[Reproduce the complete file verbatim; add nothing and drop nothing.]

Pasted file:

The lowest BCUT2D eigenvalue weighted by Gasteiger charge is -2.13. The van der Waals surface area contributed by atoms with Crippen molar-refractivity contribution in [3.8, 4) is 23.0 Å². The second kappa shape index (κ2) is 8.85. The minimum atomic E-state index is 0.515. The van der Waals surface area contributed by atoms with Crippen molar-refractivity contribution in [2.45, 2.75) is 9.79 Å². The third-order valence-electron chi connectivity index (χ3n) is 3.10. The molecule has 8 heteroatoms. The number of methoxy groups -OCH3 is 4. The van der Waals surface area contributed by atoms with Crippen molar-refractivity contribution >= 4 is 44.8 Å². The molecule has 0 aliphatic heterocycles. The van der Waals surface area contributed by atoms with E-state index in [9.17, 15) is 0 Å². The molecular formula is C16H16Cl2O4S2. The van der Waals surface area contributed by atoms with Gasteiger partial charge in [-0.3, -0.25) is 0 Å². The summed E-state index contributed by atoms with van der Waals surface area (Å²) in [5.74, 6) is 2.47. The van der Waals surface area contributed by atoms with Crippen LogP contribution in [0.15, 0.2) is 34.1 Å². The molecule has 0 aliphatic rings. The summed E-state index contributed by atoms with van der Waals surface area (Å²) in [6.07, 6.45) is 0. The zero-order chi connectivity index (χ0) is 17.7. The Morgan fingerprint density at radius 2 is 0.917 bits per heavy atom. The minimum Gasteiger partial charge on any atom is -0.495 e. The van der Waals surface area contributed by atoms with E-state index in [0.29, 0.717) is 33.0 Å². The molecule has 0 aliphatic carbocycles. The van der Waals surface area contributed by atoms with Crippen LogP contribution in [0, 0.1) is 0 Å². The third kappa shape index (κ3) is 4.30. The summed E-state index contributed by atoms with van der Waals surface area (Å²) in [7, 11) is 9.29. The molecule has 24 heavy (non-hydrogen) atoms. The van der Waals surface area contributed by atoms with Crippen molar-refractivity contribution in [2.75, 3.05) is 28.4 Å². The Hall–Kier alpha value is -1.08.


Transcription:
The lowest BCUT2D eigenvalue weighted by Gasteiger charge is -2.13. The van der Waals surface area contributed by atoms with Crippen molar-refractivity contribution in [3.8, 4) is 23.0 Å². The second kappa shape index (κ2) is 8.85. The minimum atomic E-state index is 0.515. The van der Waals surface area contributed by atoms with Crippen molar-refractivity contribution in [2.45, 2.75) is 9.79 Å². The third-order valence-electron chi connectivity index (χ3n) is 3.10. The molecule has 8 heteroatoms. The number of methoxy groups -OCH3 is 4. The van der Waals surface area contributed by atoms with Crippen molar-refractivity contribution >= 4 is 44.8 Å². The molecule has 0 aliphatic heterocycles. The van der Waals surface area contributed by atoms with E-state index in [9.17, 15) is 0 Å². The molecular formula is C16H16Cl2O4S2. The van der Waals surface area contributed by atoms with Gasteiger partial charge in [-0.3, -0.25) is 0 Å². The summed E-state index contributed by atoms with van der Waals surface area (Å²) in [5.74, 6) is 2.47. The van der Waals surface area contributed by atoms with Crippen LogP contribution in [0.15, 0.2) is 34.1 Å². The molecule has 0 aliphatic rings. The summed E-state index contributed by atoms with van der Waals surface area (Å²) in [6.07, 6.45) is 0. The zero-order chi connectivity index (χ0) is 17.7. The Morgan fingerprint density at radius 2 is 0.917 bits per heavy atom. The minimum Gasteiger partial charge on any atom is -0.495 e. The van der Waals surface area contributed by atoms with E-state index in [0.29, 0.717) is 33.0 Å². The molecule has 0 aliphatic carbocycles. The van der Waals surface area contributed by atoms with Crippen LogP contribution in [0, 0.1) is 0 Å². The third kappa shape index (κ3) is 4.30. The summed E-state index contributed by atoms with van der Waals surface area (Å²) in [7, 11) is 9.29. The molecule has 24 heavy (non-hydrogen) atoms. The van der Waals surface area contributed by atoms with Crippen molar-refractivity contribution in [2.75, 3.05) is 28.4 Å². The Hall–Kier alpha value is -1.08.